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County Comment: County Road Projects Bloom in Spring
Photo Cap: Open for Business: The new Boonsboro Branch of the Washington County Free Library opened to the Public on Tuesday, April 1st.
County Road Projects Bloom in Spring
by Norman Bassett, Public Information Officer Washington County, Maryland
Spring in Washington County means new blooms, green grass, and road repairs.
Late March-early April is traditionally the start of construction season for County departments, meaning that those potholes made worse by winter weather will be repaired.
Washington County Public Works Director Joe Kroboth recently talked about the projects that will restart this spring.
"The Pavement Maintenance program is an investment of approximately 5 million dollars each fiscal year," Kroboth said, "to preserve the highway system that we have in place."
Many citizens don't understand the condition of the system as a whole, and only see the roads in their particular area of the County. "We have an inventory of all the roads, they are evaluated for their current condition," he said," and they are placed in a priority system to determine how to best allocate that $5 million each year. We know that's not enough to pave all the roads that need to be paved, so we look at the system as a whole and try to determine where best to spend the money."
There are several types of repair treatments used including crack sealing, chip sealing, hot mix asphalt overlay, standard patching, and in worst cases, full depth reclamation.
Using the different methods the County traditionally has been able to repair 24-28 miles each year. Last year, the introduction of the chip seal or "tar and chip" process meant that for the same dollar investment, the County was able to repair almost 80 miles of roads under County maintenance.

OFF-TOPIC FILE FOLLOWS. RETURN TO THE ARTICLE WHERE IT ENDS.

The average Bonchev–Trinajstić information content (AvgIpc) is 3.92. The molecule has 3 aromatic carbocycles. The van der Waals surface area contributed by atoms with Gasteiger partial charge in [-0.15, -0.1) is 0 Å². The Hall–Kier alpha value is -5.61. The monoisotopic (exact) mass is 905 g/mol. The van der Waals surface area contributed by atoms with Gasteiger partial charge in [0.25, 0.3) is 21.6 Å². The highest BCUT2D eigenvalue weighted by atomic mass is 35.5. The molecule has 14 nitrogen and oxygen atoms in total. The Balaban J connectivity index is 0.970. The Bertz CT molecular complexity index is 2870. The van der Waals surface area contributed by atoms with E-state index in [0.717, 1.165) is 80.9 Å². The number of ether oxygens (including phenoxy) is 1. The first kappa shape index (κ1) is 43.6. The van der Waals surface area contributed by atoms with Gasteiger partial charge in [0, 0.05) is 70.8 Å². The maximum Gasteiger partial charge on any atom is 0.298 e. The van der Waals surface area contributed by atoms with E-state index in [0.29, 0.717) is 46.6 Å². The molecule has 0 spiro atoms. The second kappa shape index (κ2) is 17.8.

Kroboth said 60 to 80 miles of road will be impacted in fiscal year 2009, using the same application. Chip seal is limited to those rural County roads that handle less than 2,000 vehicles per day, and the application is not used in subdivisions.
"Big ticket" items restarting this spring include the Edgewood Drive/U.S. 40 (Dual Highway) intersection, a joint project between the County, the State of Maryland and the City of Hagerstown. The State Highway Administration has received the bids and construction could get underway in late spring or early summer, Kroboth said.
"The County also recently advertised and received bids for intersection improvements at the Dual Highway and Mount Aetna Road, and that work includes constructing a double left turn lane from Dual Highway onto Mount Aetna road to increase capacity at that location," Kroboth said, " then installation of an additional lane from Dual Highway out to Yale Drive."
The Maugans Avenue project is continuing, with paving expected to begin within weeks and the completion expected in late October of this year.
The Public Safety Communications system continues as one of the most important projects in the County. Tower construction is coming to a close at the Elliott Parkway site, where building renovations continue for the new 9-1-1 dispatch center. Other sites at Quirak Mountain, Fairview Mountain and Sandy Hook are expected to see construction work this year.
The Central Booking Facility project will also come on line this year, Kroboth said, with a portion of the Detention Center renovated to house that operation, which will allow all law enforcement agencies to bring suspects to one location for booking and processing. A $2.2 million project, the center will be advertised for bids this spring, Kroboth said.
Other Public Works projects this year include security improvements at the Court House, and a replacement roof at the Court House annex.
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